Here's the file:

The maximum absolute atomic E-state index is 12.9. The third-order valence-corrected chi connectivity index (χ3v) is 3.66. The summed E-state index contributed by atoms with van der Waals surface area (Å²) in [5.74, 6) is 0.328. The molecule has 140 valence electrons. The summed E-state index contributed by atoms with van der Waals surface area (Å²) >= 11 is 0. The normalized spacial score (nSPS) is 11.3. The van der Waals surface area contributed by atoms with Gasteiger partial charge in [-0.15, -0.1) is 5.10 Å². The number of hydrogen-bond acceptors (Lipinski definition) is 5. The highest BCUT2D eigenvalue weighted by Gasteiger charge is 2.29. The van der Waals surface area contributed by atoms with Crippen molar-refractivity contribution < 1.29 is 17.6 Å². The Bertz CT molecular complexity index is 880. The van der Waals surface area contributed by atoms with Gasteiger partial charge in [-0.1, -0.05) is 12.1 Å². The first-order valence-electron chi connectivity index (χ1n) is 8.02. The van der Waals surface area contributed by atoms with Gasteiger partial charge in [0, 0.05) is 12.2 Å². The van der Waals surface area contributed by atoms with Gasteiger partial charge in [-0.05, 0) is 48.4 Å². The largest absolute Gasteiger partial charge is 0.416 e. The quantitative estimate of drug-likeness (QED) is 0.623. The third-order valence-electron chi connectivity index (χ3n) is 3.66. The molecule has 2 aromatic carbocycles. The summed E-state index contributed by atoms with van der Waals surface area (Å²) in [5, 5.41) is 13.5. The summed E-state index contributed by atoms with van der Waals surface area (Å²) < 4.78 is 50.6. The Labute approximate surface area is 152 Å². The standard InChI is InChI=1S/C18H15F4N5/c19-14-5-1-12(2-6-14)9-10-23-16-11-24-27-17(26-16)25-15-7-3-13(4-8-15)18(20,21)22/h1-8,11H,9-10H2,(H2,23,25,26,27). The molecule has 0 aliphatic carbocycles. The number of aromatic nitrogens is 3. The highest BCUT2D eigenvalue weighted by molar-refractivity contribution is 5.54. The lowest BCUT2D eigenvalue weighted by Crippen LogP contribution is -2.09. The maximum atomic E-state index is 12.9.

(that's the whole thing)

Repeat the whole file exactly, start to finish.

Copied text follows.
The maximum absolute atomic E-state index is 12.9. The third-order valence-corrected chi connectivity index (χ3v) is 3.66. The summed E-state index contributed by atoms with van der Waals surface area (Å²) in [5.74, 6) is 0.328. The molecule has 140 valence electrons. The summed E-state index contributed by atoms with van der Waals surface area (Å²) >= 11 is 0. The normalized spacial score (nSPS) is 11.3. The van der Waals surface area contributed by atoms with Gasteiger partial charge in [-0.15, -0.1) is 5.10 Å². The number of hydrogen-bond acceptors (Lipinski definition) is 5. The highest BCUT2D eigenvalue weighted by Gasteiger charge is 2.29. The van der Waals surface area contributed by atoms with Crippen molar-refractivity contribution < 1.29 is 17.6 Å². The Bertz CT molecular complexity index is 880. The van der Waals surface area contributed by atoms with Gasteiger partial charge in [-0.1, -0.05) is 12.1 Å². The first-order valence-electron chi connectivity index (χ1n) is 8.02. The van der Waals surface area contributed by atoms with Gasteiger partial charge in [0, 0.05) is 12.2 Å². The van der Waals surface area contributed by atoms with Gasteiger partial charge in [-0.05, 0) is 48.4 Å². The largest absolute Gasteiger partial charge is 0.416 e. The quantitative estimate of drug-likeness (QED) is 0.623. The third-order valence-electron chi connectivity index (χ3n) is 3.66. The molecule has 2 aromatic carbocycles. The summed E-state index contributed by atoms with van der Waals surface area (Å²) in [5, 5.41) is 13.5. The summed E-state index contributed by atoms with van der Waals surface area (Å²) < 4.78 is 50.6. The Labute approximate surface area is 152 Å². The standard InChI is InChI=1S/C18H15F4N5/c19-14-5-1-12(2-6-14)9-10-23-16-11-24-27-17(26-16)25-15-7-3-13(4-8-15)18(20,21)22/h1-8,11H,9-10H2,(H2,23,25,26,27). The molecule has 0 aliphatic carbocycles. The number of aromatic nitrogens is 3. The highest BCUT2D eigenvalue weighted by molar-refractivity contribution is 5.54. The lowest BCUT2D eigenvalue weighted by Crippen LogP contribution is -2.09. The maximum atomic E-state index is 12.9.